Sotheby’s representative in Princeton. For any luxury home, he says,
"you need time. You need an extensive marketing program, not just
locally, but nationally. And you really need to know what the highest
and best use for the property is."
Bianchi, who is working with Millard Dixon of the Manhattan-based
brokerage Insignia Douglas Elliman, says she will advertise in New
York Living and Countryside magazines. "The kind of advertising
we do will be a little different — the newspaper and the Internet
is not enough for something like this," she says. "This house
has to be marketed completely differently."
She has sent letters, postcards, and flyers to all of the executives
in the Princeton area and to CEOs of corporations outside the area,
but she is really targeting athletes, rock stars, and Hollywood actors
— celebrities with more money than they know what to do with,
who value privacy above all, and who want to live a California
yet stay close to New York.
"Those people would appreciate the solitude, the privacy, the
space," says Bianchi. She claims the celebrities’ employees could
Care to take the house tour? Unless someone holds a top-drawer gala
here (and it sure would be a fabulous place for a gala), this
limited tour — part of a brokers’ open house — might be your
only chance to peek inside.
Once you are clicked in through the electronic gate, you drive a half
mile up the curved, one-lane road and as you come around a bend you
think you are seeing a mirage. Overlooking a pond is a breathtaking
expanse of green glass. The floor-to-ceiling 14-foot glass walls seem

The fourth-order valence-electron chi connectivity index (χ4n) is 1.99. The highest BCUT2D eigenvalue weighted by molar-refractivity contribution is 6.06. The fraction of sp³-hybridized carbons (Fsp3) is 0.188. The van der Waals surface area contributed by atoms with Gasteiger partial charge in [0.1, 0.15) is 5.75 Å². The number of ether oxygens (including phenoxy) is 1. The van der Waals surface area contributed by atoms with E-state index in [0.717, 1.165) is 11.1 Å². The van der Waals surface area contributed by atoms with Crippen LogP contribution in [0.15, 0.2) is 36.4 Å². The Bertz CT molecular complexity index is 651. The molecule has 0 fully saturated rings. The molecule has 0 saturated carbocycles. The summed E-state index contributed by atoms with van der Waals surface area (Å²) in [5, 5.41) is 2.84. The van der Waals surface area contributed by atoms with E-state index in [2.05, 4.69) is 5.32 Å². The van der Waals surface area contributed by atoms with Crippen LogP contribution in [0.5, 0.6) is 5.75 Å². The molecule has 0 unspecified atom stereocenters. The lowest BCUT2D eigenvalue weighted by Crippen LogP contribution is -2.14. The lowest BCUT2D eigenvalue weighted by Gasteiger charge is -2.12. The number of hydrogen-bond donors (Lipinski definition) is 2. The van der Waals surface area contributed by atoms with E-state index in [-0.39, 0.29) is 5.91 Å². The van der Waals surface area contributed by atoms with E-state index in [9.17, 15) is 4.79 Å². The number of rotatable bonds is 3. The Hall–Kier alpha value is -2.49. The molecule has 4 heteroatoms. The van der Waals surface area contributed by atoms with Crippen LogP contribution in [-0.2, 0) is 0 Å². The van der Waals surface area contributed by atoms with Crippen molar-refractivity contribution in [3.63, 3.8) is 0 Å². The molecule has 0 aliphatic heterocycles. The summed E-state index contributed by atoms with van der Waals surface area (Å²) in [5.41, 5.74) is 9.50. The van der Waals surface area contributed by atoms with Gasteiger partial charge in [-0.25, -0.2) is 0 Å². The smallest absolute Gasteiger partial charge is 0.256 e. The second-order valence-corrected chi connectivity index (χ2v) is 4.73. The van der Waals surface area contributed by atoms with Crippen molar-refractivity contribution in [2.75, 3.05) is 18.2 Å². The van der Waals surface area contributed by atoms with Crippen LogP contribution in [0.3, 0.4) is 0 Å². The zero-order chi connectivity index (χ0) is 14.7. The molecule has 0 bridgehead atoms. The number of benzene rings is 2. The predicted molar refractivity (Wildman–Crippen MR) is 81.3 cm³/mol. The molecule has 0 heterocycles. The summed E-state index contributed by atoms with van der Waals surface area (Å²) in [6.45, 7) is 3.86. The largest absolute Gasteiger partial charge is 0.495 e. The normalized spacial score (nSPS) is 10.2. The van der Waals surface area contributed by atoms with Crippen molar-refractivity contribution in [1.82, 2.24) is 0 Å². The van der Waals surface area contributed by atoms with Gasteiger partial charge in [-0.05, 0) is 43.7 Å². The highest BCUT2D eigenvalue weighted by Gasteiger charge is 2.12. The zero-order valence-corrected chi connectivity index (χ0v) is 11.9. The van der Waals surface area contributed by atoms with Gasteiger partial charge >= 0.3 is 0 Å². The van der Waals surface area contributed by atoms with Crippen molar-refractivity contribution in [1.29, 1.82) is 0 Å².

to invoke Mies van de Rohe’s 1929 World’s Fair Barcelona Pavilion,
a cornerstone of modern architecture. But here a heavy white cornice
keeps the glass structure distinctly earthbound. Its lateral layout
vaguely resembles Monticello. This place looks like a golf resort
or a desert spa, but surely not a home.
Most of the visitors have parked by the front door, which is
of the way down the long side of the house. We enter and
wipe our feet on the Oriental rug in the entryway. Space, seemingly
endless space, is what we see. Floor to ceiling glass comprise the
walls, offering a 360-degree view to the outside. The view within
is broken up by injuttings and outjuttings of octagonal glass
but we can stand in the center of the house and see it from end to
end, all 17,000 square feet of it.
How much space is 17,000 square feet? For comparison, a four-bedroom
tract house might have as much as 4,000 square feet. The place is
so big that the woman of the house reportedly uses a scooter to get
from one end to the other.
Family portraits decorate a handsome buffet at the entrance. To the
right are areas for an office, kitchen, and dining. To the left is
the bedroom, bath, and spa.
THE bedroom? Just one bedroom and bath for all this space?
Well, actually, another bedroom and bath are downstairs in the
bunker that comprises the below-ground floor, carved out from solid